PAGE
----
While Mulatu Astatke is the musician most widely associated with the creation of Ethio-jazz, fellow keyboardist Hailu Mergia is among other significant figures. Astatke is best known overseas because he was the most outward looking of Ethio-jazz's first generation, studying at London's Trinity College of Music and Boston's Berklee College of Music and making his first records in New York in 1966. Mergia by comparison has always looked in the main to Ethiopian traditional music for vocabulary and form. In this respect he resembles his contemporary, the tenor saxophonist Getatchew Mekurya, whose excoriating style, which could make Albert Ayler sound like Candy Dulfer, was developed in total isolation from Impulse! or ESP releases and indeed jazz of any stripe.
Mergia relocated from Addis Ababa to Washington DC in the 1980s, but this did not immediately increase his overseas profile. Instead of seeking access to the US music scene he worked for many years as a cab driver, self-producing solo cassettes for the expatriate Ethiopian community and performing only at family gatherings. Lala Belu (Awesome Tapes, 2018) was his first studio album in 15 years. By the time it was recorded, Mergia had inevitably been exposed to a raft of American jazz and the albuman exquisitely beautiful affair on which he was accompanied by drummer Tony Buck, a founder member of The Necks, and double bassist Mike Majkowskireflected those relatively recent influences.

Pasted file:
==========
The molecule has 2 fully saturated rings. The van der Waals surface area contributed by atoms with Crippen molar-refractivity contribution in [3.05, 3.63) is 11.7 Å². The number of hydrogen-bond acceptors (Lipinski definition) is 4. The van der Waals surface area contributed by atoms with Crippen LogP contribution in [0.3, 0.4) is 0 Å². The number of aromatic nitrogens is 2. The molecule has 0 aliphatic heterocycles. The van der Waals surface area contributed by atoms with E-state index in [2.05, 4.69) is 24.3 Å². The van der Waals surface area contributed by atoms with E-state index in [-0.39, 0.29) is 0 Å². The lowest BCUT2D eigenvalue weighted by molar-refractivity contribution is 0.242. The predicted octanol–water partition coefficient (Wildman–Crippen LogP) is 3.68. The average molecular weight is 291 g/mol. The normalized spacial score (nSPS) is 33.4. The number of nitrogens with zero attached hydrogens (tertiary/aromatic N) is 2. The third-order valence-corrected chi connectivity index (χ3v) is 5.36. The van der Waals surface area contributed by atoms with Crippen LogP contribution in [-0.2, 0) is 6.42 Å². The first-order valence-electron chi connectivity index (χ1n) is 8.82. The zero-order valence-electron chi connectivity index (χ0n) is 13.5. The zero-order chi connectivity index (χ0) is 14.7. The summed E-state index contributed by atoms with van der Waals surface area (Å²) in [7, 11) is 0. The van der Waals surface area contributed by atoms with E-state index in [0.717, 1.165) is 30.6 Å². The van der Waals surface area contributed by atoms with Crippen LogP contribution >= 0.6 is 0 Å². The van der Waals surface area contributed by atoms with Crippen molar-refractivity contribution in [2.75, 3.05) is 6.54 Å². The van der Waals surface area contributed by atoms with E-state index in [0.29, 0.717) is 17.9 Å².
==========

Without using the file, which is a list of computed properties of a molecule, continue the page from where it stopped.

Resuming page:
Yene Mircha has stronger infusions of rock, reggae and funk than Lala Belu and its back-up band is workmanlike rather than striking. Mergia would appear to be reaching out to a crossover audience, and good luck to him, but the mostly laid-back album does not transmit quite so much magic. If Lala Belu was the aural equivalent of dropping acid, Yene Mircha better resembles kicking back with a couple of Mandrax. Whatever turns you on.
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